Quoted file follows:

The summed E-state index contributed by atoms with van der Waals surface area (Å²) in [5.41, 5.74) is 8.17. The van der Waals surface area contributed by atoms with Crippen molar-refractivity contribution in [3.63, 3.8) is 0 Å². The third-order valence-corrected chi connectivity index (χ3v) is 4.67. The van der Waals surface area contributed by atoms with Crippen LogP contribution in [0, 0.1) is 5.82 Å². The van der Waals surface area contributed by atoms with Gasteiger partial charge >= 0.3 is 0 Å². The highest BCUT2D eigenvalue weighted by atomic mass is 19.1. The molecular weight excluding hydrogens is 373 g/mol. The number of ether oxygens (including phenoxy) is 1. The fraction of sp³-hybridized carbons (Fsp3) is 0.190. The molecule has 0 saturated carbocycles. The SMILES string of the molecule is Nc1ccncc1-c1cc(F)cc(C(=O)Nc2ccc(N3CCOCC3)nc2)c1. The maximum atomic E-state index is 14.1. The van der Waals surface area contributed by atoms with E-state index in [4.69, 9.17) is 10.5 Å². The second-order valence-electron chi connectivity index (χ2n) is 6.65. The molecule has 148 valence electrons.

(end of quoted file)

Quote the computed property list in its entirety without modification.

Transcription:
The summed E-state index contributed by atoms with van der Waals surface area (Å²) in [5.41, 5.74) is 8.17. The van der Waals surface area contributed by atoms with Crippen molar-refractivity contribution in [3.63, 3.8) is 0 Å². The third-order valence-corrected chi connectivity index (χ3v) is 4.67. The van der Waals surface area contributed by atoms with Crippen LogP contribution in [0, 0.1) is 5.82 Å². The van der Waals surface area contributed by atoms with Gasteiger partial charge >= 0.3 is 0 Å². The highest BCUT2D eigenvalue weighted by atomic mass is 19.1. The molecular weight excluding hydrogens is 373 g/mol. The number of ether oxygens (including phenoxy) is 1. The fraction of sp³-hybridized carbons (Fsp3) is 0.190. The molecule has 0 saturated carbocycles. The SMILES string of the molecule is Nc1ccncc1-c1cc(F)cc(C(=O)Nc2ccc(N3CCOCC3)nc2)c1. The maximum atomic E-state index is 14.1. The van der Waals surface area contributed by atoms with E-state index in [4.69, 9.17) is 10.5 Å². The second-order valence-electron chi connectivity index (χ2n) is 6.65. The molecule has 148 valence electrons.